A few minutes later, Mr. Hall stopped talking and cast a wary eye over at two attendees who were examining a big gray vote scanning machine in the corner of the room. He was worried they might plug it in and fire up its powerful engine without supervision. “We’re OK with destructive testing of these things. I just don’t want you to hurt yourself,” he said. “There are things that will take your fingers off in there.”

Write to Robert McMillan at Robert.Mcmillan@wsj.com

https://www.wsj.com/articles/tensions-flare-as-hackers-root-out-flaws-in-voting-machines-1534078801?mod=hp_lista_pos1

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House Committee to Interview Bruce Ohr and Wife, Nellie Ohr, About Steele Dossier

August 11, 2018

The House Judiciary Committee is looking to interview—and will subpoena if necessary—Justice Department (DOJ) official Bruce Ohr and his wife, Nellie Ohr, along with several current and former FBI and DOJ officials.

“We plan to interview the people noted in the coming weeks and we will issue subpoenas to compel their attendance if necessary,” a committee aide wrote in an email to The Epoch Times.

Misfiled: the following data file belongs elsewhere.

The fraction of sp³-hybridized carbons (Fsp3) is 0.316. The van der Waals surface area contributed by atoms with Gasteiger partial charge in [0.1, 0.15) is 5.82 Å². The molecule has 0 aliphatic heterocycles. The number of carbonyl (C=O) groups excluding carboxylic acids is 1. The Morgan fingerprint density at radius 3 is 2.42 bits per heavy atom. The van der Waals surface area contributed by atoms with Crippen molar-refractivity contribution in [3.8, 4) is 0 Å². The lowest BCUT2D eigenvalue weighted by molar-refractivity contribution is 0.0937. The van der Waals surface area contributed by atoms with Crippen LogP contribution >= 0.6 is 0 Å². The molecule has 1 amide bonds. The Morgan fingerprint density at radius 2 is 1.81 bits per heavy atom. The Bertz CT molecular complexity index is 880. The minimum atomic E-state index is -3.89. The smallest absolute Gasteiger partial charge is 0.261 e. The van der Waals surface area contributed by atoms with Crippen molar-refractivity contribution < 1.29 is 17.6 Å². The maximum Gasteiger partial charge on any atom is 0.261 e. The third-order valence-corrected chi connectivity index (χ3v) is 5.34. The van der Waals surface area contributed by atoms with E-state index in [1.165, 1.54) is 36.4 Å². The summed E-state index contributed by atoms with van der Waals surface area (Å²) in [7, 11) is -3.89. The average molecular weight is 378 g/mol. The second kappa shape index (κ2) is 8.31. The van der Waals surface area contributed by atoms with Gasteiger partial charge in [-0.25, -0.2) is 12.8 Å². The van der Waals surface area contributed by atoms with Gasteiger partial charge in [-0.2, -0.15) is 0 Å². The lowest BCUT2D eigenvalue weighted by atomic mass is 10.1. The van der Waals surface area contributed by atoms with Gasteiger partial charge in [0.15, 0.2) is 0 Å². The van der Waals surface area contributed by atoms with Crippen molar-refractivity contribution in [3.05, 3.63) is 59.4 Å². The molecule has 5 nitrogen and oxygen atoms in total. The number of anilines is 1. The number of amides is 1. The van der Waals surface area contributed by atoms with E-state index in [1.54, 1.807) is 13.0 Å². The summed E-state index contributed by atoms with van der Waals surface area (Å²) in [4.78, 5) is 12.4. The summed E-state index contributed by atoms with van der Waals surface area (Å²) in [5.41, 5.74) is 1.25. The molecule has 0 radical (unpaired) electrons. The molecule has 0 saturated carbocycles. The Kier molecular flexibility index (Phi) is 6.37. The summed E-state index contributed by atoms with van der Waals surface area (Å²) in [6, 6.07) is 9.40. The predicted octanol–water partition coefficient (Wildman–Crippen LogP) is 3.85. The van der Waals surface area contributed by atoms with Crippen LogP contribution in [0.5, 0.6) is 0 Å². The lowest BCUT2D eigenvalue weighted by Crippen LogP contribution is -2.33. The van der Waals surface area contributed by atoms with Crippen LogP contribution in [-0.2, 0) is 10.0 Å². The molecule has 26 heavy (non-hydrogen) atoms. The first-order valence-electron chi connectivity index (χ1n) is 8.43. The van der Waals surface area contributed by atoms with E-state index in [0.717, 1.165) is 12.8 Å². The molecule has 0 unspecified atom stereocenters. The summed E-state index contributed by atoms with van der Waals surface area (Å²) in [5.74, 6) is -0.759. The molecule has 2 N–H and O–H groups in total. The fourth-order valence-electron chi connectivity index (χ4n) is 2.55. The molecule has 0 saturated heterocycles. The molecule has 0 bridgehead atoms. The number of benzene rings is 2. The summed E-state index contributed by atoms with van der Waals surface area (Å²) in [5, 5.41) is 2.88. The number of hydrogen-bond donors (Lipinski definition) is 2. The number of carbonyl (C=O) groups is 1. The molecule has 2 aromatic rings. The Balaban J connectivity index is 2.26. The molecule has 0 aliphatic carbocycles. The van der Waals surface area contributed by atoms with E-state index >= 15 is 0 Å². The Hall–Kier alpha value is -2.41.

The DOJ confirmed that the committee reached out to them in regard to the interviews.

House Judiciary Committee Chairman Bob Goodlatte could issue orders as early as the coming week, according to the Hill. Goodlatte’s committee is part of a joint investigation with the House Oversight and Government Reform Committee into decisions made by the FBI and the DOJ during the 2016 election.

Bruce Ohr on March 18, 2014. (Italy in US via Flickr [CC BY-ND 2.0])

The committee’s interview requests come on the heels of revelations that Bruce Ohr maintained contact with former British spy Christopher Steele for more than a year after the FBI terminated ties with Steele for leaking to the media. Ohr then became Steele’s back-door conduit for feeding information to the FBI.

Ohr also attempted to reinstate Steele with the bureau and link him into special counsel Robert Mueller’s Russia probe. The pair remained in contact until mid-November 2017.

The revelations are problematic because Ohr has no official role in the Russia investigation and Steele had been prohibited from collecting intelligence on behalf of the FBI. The problem is compounded by the fact that Ohr’s wife, Nellie Ohr, worked for the same opposition research firm as Steele, Fusion GPS.